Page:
but that is the issue that we are going to look at, we shall present
a report with the arguments for and against and we shall try to
indicate what should be covered in the legislation. We are investigating
what happens in other countries so that we can learn by the experience
of other countries and so on.
50. Sir John, could I ask you about the early
ministerial access to statistics because you highlighted, I thought
rather pertinently, the fact that there could be a temptation,
so far avoided, for individuals in Whitehall, not necessarily
ministers but those who work for them, to get early sight of some
key statistics and put their spin on in advance and therefore,
I would argue, behave improperly. That is something we want to
avoid. That temptation is not put in the way, as I understand
it, of governments and officials in the US, Canada, Australia
and many European countries. What are the arguments for not following
that international practice of actually forbidding early sight
(Sir John Kingman) I think that is a question you
ought to ask the National Statistician because he produced the
Code of Practice which keeps early access.
51. I do understand that but you are the watchdog
and I have a great deal of respect for your views. I just wondered
why you thought they were bucking the trend.
(Sir John Kingman) The Commission is not arguing for
early access. The Commission is saying that ministers appear to
have decided firmly that there should remain early access and
therefore we are saying there should be proper safeguards to make
sure that that privilege is not abused. If it is abused despite
the existence of the Code of Practice, then that will indeed call
into question whether the only way forward is to do what other
countries do and have no early access, but that is not what the
National Statistician proposed.
52. Have you asked the National Statistician
why he does not wish to follow international practice?
(Sir John Kingman) I would rather not give you hearsay
evidence. You are going to have Len Cook before you, I am sure
it would be better if you let him speak for himself.
53. Just finally on that point before we get
on to the RPI, am I right in thinking from your evidence today
that there are no examples of information that is disclosed two
or three days early being misusedmisused in the sense of
being spun in the newspaper or briefed about by government officials
or special advisers?
(Sir John Kingman) There have certainly been examples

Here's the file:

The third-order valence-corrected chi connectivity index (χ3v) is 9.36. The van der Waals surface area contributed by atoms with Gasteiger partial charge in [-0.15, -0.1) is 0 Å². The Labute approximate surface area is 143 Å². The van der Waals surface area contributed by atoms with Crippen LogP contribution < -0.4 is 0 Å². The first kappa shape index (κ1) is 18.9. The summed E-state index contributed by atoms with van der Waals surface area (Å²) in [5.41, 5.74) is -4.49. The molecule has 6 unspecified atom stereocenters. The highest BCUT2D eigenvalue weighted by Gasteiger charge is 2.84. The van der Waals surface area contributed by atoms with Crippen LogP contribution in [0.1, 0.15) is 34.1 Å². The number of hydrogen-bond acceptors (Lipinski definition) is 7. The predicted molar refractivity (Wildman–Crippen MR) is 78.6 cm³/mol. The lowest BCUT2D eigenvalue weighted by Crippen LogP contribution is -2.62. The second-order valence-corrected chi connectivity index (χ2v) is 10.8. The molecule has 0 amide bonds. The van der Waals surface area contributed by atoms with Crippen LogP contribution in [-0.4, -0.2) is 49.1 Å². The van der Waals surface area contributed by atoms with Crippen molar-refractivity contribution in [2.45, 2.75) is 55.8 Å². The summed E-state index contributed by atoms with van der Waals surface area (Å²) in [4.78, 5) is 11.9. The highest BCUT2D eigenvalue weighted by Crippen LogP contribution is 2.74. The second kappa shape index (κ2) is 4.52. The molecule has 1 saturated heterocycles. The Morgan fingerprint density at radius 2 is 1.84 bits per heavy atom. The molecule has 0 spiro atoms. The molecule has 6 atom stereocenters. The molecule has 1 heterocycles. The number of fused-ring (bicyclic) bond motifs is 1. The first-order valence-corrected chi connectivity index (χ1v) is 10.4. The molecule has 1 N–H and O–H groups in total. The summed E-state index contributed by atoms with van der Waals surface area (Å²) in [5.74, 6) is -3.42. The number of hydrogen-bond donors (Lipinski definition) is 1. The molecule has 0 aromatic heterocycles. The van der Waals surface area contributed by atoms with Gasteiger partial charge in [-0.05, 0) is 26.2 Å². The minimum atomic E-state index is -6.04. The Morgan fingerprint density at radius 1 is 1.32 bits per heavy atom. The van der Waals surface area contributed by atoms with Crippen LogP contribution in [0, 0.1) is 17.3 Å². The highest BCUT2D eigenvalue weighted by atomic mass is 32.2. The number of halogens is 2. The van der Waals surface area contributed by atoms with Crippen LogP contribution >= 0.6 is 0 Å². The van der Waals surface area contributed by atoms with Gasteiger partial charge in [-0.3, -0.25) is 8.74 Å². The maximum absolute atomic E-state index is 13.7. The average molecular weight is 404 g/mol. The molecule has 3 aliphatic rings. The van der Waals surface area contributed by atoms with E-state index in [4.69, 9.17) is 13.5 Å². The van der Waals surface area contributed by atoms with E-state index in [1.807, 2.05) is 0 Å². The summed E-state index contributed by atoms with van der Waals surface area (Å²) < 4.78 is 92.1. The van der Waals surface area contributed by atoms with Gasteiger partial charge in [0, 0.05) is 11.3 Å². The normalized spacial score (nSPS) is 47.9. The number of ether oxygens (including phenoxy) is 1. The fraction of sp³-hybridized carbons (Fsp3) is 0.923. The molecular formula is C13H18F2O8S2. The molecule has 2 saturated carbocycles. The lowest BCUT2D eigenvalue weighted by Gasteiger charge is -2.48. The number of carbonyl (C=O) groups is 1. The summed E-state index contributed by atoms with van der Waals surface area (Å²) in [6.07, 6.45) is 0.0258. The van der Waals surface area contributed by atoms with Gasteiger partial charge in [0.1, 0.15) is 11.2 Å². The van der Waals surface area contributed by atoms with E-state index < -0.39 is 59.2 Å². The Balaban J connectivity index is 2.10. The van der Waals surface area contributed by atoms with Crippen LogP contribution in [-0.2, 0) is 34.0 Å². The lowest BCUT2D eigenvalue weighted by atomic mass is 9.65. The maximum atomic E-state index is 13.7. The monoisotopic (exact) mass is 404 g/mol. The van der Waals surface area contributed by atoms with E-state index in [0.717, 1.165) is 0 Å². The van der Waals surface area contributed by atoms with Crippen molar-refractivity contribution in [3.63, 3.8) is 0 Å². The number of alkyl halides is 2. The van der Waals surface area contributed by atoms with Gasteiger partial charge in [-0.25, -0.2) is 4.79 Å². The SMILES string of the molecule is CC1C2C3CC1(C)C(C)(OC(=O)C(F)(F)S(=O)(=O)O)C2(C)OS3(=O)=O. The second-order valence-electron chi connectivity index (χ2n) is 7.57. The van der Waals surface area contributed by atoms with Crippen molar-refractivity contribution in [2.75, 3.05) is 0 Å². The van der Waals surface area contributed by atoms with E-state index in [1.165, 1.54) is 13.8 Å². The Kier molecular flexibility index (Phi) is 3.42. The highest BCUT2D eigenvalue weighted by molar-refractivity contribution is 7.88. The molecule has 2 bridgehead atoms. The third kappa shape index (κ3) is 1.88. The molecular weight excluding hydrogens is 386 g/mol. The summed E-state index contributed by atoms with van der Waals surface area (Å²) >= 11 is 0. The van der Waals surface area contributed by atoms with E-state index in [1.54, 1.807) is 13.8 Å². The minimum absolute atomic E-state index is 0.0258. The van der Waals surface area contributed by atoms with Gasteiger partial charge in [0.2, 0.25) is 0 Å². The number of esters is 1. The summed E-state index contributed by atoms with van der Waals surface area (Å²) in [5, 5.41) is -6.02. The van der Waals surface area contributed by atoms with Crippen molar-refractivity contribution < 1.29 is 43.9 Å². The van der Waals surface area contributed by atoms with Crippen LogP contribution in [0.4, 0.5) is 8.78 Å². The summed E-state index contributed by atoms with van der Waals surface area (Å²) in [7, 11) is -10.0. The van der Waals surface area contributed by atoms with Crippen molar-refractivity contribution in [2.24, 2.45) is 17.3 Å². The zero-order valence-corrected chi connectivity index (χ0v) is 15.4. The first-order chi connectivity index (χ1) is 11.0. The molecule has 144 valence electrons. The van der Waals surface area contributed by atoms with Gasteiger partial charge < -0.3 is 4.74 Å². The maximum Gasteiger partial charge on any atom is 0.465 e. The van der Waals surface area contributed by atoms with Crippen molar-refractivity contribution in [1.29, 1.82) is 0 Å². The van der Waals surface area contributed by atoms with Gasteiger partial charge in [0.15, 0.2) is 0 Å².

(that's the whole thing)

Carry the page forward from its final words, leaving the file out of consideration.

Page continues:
in the past of that.
54. Would you like to furnish us with examples?
(Sir John Kingman) There are many cases where you
wake up in the morning and the Today programme on the radio
says, "Government statistics to be announced later today
will say that such and such . . ." Clearly these have been
leaks from somewhere and it has been impossible in the past to
investigate those because there was not a background of regulation
against which to measure them but in future it will be because
it will be known who saw this information prior to publication.
It will be possible to ask, possible for committees like yours
to ask if you are so minded, just who it was who leaked that information.
We shall keep a close eye on that certainly. What I am saying
is that first appearances are that the existence of the Code is
tightening up procedures within departments. They are more conscious
of the need to make sure that the papers are not widely duplicated
and sent round to people who do not understand the limitations
on their use and so on and that is all to the good. That is the
sort of culture change which I have been talking about.
55. That is a very helpful answer and certainly
we shall pursue that. The Code will enable you to monitor quite
closely what might appear prima facie to be improper use
(Sir John Kingman) Yes.
56. You are confident that you have got the
resource and the manpower to actually monitor such leaks and chase
up and harry ministers and say "Who had sight of this? We
are quite unhappy with this. It has been spun in an improper way
or with a particular slant on it". You think you have got
the resources to clamp down and apply the Code rigorously?
(Sir John Kingman) It is in the nature of things that
when something like this happens it will be widely known and it
will be known to us. We are not resourced and we do not have the
authority to carry out a leak inquiry so we would have to rely
on the normal processes of Whitehall to get to the bottom of that.
57. Oh dear. It was going quite well until then.
(Sir John Kingman) But we can ask embarrassing questions.
Really that is our only power, to ask embarrassing questions.
58. All power to your elbow in asking embarrassing
questions where it is justified. That is a very helpful set of
answers. Can I just ask you about the specific issue of the involvement
of the Chancellor in the RPI and the public register issue. Is
it sustainable, do you think, for ministers to demand that they
keep this reserve power? Can you give us some indication who,
apart from ministers, are saying that this reserve power is important
and it should be kept because at first blush to many of us it
should not be kept?
(Sir John Kingman) I am not aware that there has been
any serious discussion of the issue. What we are trying to do
is to bring the arguments out into the open. There may well be
very compelling arguments. The RPI is clearly an extremely sensitive
statistic and it may well be that there are strong arguments about
the way it should be handled but they are arguments that need
to be made. We are simply saying "Please HM Treasury, please
National Statistician, explain why this special statistic is to
be treated in this special way." Then we can all have a debate.
There is no reason why there should not be political debate and
debate in the Commission and so on but we need to have the arguments
put and if the arguments cannot be put then it does raise the
question as to whether the arguments are strong ones.
59. Are you aware, apart from the RPI, of other
occasions when ministers are consulted about proposals impinging
on Government policy, which I believe is the term of art used
in relation to the RPI? Apart from the RPI are there any other
occasions when ministers are consulted in this way?
(Sir John Kingman) No, I think it is a unique case.